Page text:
The International Transport Workers’ Federation (ITF) has described Thailand as being ‘on trial’ for allowing a company to prosecute a human rights defender who exposed modern day slavery in its canned fruit and fishing industry.
The ITF is demanding that charges against Andy Hall, a UK citizen who is due to stand trial in September on charges of criminal defamation, be dropped.
The criminal and civil cases were brought against Andy Hall by Thailand’s Natural Fruit Company following his research into the company’s operations for the report Cheap Has a High Price, published by the Finnwatch NGO (www.finnwatch.org). That report exposed smuggling of migrant workers along with the use of child labour, forced overtime and violence against workers.
ITF acting general secretary Steve Cotton stated: “Andy Hall’s investigations into the fruit and fish industries in Thailand helped expose shocking abuses there to a worldwide audience. He should be praised, not prosecuted. Thailand’s attorney general must act now to disallow this case, which is an example of blatant victimisation of someone for no greater crime than telling an unacceptable truth.”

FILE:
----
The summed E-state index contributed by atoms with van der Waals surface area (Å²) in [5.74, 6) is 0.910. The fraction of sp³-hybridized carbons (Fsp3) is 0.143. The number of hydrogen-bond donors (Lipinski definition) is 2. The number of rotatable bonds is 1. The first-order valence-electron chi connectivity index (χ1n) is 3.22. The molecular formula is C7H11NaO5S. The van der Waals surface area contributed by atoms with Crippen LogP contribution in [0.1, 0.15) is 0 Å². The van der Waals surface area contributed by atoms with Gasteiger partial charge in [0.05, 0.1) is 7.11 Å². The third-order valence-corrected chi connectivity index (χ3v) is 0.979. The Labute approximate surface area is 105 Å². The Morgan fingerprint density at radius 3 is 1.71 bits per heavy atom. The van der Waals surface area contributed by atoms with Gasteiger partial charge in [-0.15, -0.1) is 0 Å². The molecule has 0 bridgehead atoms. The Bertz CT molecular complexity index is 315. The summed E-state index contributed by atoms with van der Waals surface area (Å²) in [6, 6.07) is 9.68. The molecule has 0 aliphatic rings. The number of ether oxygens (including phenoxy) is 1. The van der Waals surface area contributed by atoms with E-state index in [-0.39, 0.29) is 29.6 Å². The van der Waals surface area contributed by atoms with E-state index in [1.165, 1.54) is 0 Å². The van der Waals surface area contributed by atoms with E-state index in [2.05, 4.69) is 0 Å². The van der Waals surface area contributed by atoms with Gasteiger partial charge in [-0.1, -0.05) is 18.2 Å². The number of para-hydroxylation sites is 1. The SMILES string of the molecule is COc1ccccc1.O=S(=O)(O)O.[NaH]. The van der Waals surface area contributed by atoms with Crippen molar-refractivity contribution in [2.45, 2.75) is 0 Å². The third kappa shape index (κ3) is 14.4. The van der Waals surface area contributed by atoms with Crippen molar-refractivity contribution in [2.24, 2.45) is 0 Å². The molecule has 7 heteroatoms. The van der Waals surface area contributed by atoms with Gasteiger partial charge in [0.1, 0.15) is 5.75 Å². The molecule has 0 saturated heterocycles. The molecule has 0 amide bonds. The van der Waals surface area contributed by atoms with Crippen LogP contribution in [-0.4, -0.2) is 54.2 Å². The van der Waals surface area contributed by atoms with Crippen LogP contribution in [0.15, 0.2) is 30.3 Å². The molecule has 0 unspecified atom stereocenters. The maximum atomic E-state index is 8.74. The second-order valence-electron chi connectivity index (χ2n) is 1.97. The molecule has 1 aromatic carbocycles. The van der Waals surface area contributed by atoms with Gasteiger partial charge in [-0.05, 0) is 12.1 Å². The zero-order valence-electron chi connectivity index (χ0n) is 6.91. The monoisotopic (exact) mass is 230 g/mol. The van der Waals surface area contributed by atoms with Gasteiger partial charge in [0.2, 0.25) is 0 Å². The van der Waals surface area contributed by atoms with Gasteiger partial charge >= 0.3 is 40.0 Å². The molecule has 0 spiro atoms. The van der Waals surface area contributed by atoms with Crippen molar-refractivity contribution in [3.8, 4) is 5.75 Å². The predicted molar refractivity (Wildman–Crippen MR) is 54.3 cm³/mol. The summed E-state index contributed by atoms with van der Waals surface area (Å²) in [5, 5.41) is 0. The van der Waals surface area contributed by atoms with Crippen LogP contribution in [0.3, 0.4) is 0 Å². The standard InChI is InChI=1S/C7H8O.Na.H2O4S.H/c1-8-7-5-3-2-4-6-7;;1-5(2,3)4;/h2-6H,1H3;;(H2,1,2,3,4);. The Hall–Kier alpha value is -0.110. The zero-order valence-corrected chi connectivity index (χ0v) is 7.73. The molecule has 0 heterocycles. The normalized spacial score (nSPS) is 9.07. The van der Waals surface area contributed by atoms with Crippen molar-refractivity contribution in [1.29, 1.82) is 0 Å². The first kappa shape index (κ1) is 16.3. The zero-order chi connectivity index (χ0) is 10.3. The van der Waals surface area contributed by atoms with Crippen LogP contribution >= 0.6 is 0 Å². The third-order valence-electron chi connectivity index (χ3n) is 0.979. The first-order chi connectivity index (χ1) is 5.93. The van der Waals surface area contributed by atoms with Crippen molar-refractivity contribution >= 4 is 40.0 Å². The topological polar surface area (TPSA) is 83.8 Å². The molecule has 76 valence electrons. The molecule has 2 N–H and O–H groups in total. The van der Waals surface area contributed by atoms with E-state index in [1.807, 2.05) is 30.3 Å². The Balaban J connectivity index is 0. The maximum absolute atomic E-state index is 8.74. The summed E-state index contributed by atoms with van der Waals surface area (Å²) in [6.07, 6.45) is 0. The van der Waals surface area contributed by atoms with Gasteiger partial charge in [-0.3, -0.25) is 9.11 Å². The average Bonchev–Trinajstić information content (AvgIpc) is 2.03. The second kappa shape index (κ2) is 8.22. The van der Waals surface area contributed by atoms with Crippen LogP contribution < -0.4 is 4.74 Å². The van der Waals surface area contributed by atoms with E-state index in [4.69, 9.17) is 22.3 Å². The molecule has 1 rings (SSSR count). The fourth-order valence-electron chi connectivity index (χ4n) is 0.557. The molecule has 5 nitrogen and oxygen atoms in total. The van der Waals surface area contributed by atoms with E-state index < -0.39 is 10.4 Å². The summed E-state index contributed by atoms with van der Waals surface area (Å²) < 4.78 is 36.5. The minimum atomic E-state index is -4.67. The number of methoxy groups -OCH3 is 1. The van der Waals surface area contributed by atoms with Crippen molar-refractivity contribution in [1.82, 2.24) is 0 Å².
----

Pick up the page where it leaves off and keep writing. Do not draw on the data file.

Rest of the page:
He continued: “This legal case attempts to shoot the messenger and leave the true offender untouched. Thailand must address the unforgiveable abuses being allowed to take place on its lands and waters, and also ensure the right to freedom of opinion.”
ITF president Paddy Crumlin added: “Thailand itself is on trial. Its failure to act has rightly led to it being downgraded by the US government over human trafficking. If ever a country needed to allow defenders of human rights to identify problems, it’s this one. This impending trial is a national and international embarrassment and should be called off immediately.”
The ITF believes that Thailand should:
· Ratify and implement ILO conventions 87 and 98, respecting workers’ fundamental rights to freedom of association and collective bargaining
· Ratify and implement ILO Work in Fishing Convention No. 188
· Ensure that all companies operating in Thailand and benefiting from Thai resources and employment markets work constructively with trade unions and workers’ organisations